Jessica Riskin

A view of the Jardin du Roi, 1794 by Jean-Baptiste Hilair. 1.	Bibliothèque nationale de France (

L'homme, par son égoïsme trop peu clairvoyant pour ses propres intérêts, par son penchant à jouir de tout ce qui est à sa disposition, en un mot, par son insouciance pour l'avenir et pour ses semblables, semble travailler à l'anéantissement de ses moyens de conservation et à la destruction même de sa propre espèce. En détruisant partout les grands végétaux qui protégeaient le sol, pour des objets qui satisfont son avidité du moment, il amène rapidement à la stérilité ce sol qu'il habite, donne lieu au tarissement des sources, en écarte les animaux qui y trouvaient leur subsistance, et fait que de grandes parties du globe, autrefois très-fertiles et très-peuplées à tous égards, sont maintenant nues, stériles, inhabitables et désertes. Négligeant toujours les conseils de l'expérience, pour s'abandonner à ses passions, il est perpétuellement en guerre avec ses semblables, et les détruit de toutes parts et sous tous prétextes en sorte qu'on voit des populations, autrefois considérables, s'appauvrir de plus en plus. On dirait que l'homme est destiné à s'exterminer lui-même après avoir rendu le globe inhabitable. Many thanks to Pietro Corsi for pointing this passage out to me.

Man, belying his own interests by his shortsighted selfishness, and by his inclination to enjoy all that is at his disposal, in a word, by his carelessness for the future and for his fellows, seems to work toward the annihilation of his own means of conservation and the very destruction of his own species. By destroying everywhere the large plants which protect the soil to satisfy his impetuous greed, he quickly renders sterile the soil on which he subsists, causes the springs to dry up, repels the animals who found their subsistence there, and causes large portions of the globe, once very fertile and highly populated, to become bare, barren, uninhabitable, and deserted.  Impervious to the counsel of experience, abandoning himself to his passions, he is perpetually at war with his fellows, destroying them on all sides and under all pretexts, so that we see populations that were formerly considerable becoming increasingly impoverished. It seems that man is destined to exterminate himself after making the globe uninhabitable.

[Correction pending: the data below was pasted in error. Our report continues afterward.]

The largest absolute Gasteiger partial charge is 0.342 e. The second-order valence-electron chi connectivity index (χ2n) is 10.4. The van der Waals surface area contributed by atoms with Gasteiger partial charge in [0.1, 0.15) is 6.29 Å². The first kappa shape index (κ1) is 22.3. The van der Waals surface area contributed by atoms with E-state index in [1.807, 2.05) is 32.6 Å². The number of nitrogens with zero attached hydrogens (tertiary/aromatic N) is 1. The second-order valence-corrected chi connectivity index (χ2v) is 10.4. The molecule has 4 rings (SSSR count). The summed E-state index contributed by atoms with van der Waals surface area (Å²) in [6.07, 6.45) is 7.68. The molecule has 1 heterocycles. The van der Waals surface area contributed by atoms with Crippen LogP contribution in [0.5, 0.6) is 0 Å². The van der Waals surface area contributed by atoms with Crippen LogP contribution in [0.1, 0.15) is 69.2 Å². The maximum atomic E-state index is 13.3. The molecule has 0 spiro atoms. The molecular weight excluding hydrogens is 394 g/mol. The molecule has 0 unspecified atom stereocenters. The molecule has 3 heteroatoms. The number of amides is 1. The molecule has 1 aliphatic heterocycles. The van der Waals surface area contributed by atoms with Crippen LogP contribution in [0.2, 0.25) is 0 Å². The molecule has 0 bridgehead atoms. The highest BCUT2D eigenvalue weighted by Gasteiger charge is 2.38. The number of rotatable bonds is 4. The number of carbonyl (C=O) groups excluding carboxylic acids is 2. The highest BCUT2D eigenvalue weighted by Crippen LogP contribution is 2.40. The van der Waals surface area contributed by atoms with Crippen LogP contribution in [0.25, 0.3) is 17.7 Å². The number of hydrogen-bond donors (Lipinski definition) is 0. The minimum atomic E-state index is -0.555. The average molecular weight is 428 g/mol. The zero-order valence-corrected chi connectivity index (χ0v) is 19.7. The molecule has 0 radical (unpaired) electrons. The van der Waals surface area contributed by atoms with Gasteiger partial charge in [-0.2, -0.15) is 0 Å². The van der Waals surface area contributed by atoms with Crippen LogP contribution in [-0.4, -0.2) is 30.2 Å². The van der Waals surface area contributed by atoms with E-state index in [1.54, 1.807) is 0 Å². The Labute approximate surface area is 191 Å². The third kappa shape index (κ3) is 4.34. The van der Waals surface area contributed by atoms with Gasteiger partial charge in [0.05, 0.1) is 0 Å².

• Jean-Baptiste Lamarck, Système analytique des connaissances de l'homme, 1820

These words sent a shiver down my spine when I first read them in a book written in 1820. Lamarck, Système analytique, pp. 154-55. The book's author was the person who coined the term "biology" and developed the first theory of evolution: the French Revolution- and Romantic-era naturalist Jean-Baptiste Lamarck.  His view of the natural world was both deeply influential and yet also despised and rejected by the most powerful and influential figures, beginning with Napoleon and his circle of close scientific advisors, and continuing through the twentieth century and into the twenty-first.  Lamarck's science remained an object of ridicule for generations, during which he was a passing joke in introductory biology classes: the foolish Frenchman who thought giraffes had gotten their long necks from generations of stretching and craning to reach high branches.  Now, two centuries later, his ideas are slowly returning to transform the field he founded, and not least among them, the idea that living things create the world itself, so that to be careless of their livelihood is ultimately to destroy the world.

Lamarck arrived at the idea of biology partly thanks to his efforts to remain employed through a decade of political upheaval.  On June 10th 1793, he found himself at a curious pass.  Going to bed the night before, he had been a botanist at the Jardin du Roi in Paris, engaged in the study and classification of plants.  But that day, the Revolutionary committee in charge of reorganizing the Jardin du Roi, by a stroke of its pen, turned him, not into a frog exactly, but into a zoologist.  Following a power struggle among the garden's botanists, the committee removed Lamarck from botany altogether.  What had been the Jardin du Roi became the republican Jardin des plantes, under the auspices of a new Muséum national d'histoire naturelle, created by the Revolutionary government as a modern headquarters for research on the natural world; and Lamarck received the lowliest of the Museum's three positions in zoology. Guillaume, ed., Procès-verbaux, Vol. 1: pp. 480-486; Landrieu, Lamarck, p. 52; Landrieu traces the first idea of appointing Lamarck to the professorship of insects and worms to a pamphlet written in the context of the naturalists' petitions to the National Assembly by André Thouin in September 1790; this is also recorded in Hamy, Les derniers jours, p. 128.